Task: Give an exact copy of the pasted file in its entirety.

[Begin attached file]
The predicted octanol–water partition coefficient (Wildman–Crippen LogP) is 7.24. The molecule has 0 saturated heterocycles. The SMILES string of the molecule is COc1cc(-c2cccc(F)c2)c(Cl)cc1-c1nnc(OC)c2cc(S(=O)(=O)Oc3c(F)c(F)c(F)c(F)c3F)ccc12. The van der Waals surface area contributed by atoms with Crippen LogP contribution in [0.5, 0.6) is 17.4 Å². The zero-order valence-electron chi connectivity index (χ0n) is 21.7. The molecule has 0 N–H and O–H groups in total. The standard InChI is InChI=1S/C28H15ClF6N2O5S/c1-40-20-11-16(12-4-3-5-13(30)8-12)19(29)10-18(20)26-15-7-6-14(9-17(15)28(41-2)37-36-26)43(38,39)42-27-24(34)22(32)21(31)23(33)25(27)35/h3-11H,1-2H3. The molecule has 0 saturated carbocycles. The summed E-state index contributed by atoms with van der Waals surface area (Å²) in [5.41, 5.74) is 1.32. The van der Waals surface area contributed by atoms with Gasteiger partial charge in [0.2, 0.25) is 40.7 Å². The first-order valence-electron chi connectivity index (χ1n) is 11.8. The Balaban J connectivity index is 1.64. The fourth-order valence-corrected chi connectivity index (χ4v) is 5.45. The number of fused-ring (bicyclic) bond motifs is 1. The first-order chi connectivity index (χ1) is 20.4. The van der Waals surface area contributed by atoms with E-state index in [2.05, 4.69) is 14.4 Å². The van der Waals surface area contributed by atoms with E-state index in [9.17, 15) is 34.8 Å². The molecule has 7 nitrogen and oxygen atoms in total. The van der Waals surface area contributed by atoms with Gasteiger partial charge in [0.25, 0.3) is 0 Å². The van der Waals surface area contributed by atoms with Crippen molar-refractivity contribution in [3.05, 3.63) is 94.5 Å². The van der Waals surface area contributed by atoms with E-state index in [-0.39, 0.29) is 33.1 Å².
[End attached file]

The predicted octanol–water partition coefficient (Wildman–Crippen LogP) is 7.24. The molecule has 0 saturated heterocycles. The SMILES string of the molecule is COc1cc(-c2cccc(F)c2)c(Cl)cc1-c1nnc(OC)c2cc(S(=O)(=O)Oc3c(F)c(F)c(F)c(F)c3F)ccc12. The van der Waals surface area contributed by atoms with Crippen LogP contribution in [0.5, 0.6) is 17.4 Å². The zero-order valence-electron chi connectivity index (χ0n) is 21.7. The molecule has 0 N–H and O–H groups in total. The standard InChI is InChI=1S/C28H15ClF6N2O5S/c1-40-20-11-16(12-4-3-5-13(30)8-12)19(29)10-18(20)26-15-7-6-14(9-17(15)28(41-2)37-36-26)43(38,39)42-27-24(34)22(32)21(31)23(33)25(27)35/h3-11H,1-2H3. The molecule has 0 saturated carbocycles. The summed E-state index contributed by atoms with van der Waals surface area (Å²) in [5.41, 5.74) is 1.32. The van der Waals surface area contributed by atoms with Gasteiger partial charge in [0.2, 0.25) is 40.7 Å². The first-order valence-electron chi connectivity index (χ1n) is 11.8. The Balaban J connectivity index is 1.64. The fourth-order valence-corrected chi connectivity index (χ4v) is 5.45. The number of fused-ring (bicyclic) bond motifs is 1. The first-order chi connectivity index (χ1) is 20.4. The van der Waals surface area contributed by atoms with E-state index in [2.05, 4.69) is 14.4 Å². The van der Waals surface area contributed by atoms with E-state index in [9.17, 15) is 34.8 Å². The molecule has 7 nitrogen and oxygen atoms in total. The van der Waals surface area contributed by atoms with Gasteiger partial charge in [0.25, 0.3) is 0 Å². The van der Waals surface area contributed by atoms with Crippen molar-refractivity contribution in [3.05, 3.63) is 94.5 Å². The van der Waals surface area contributed by atoms with E-state index in [-0.39, 0.29) is 33.1 Å².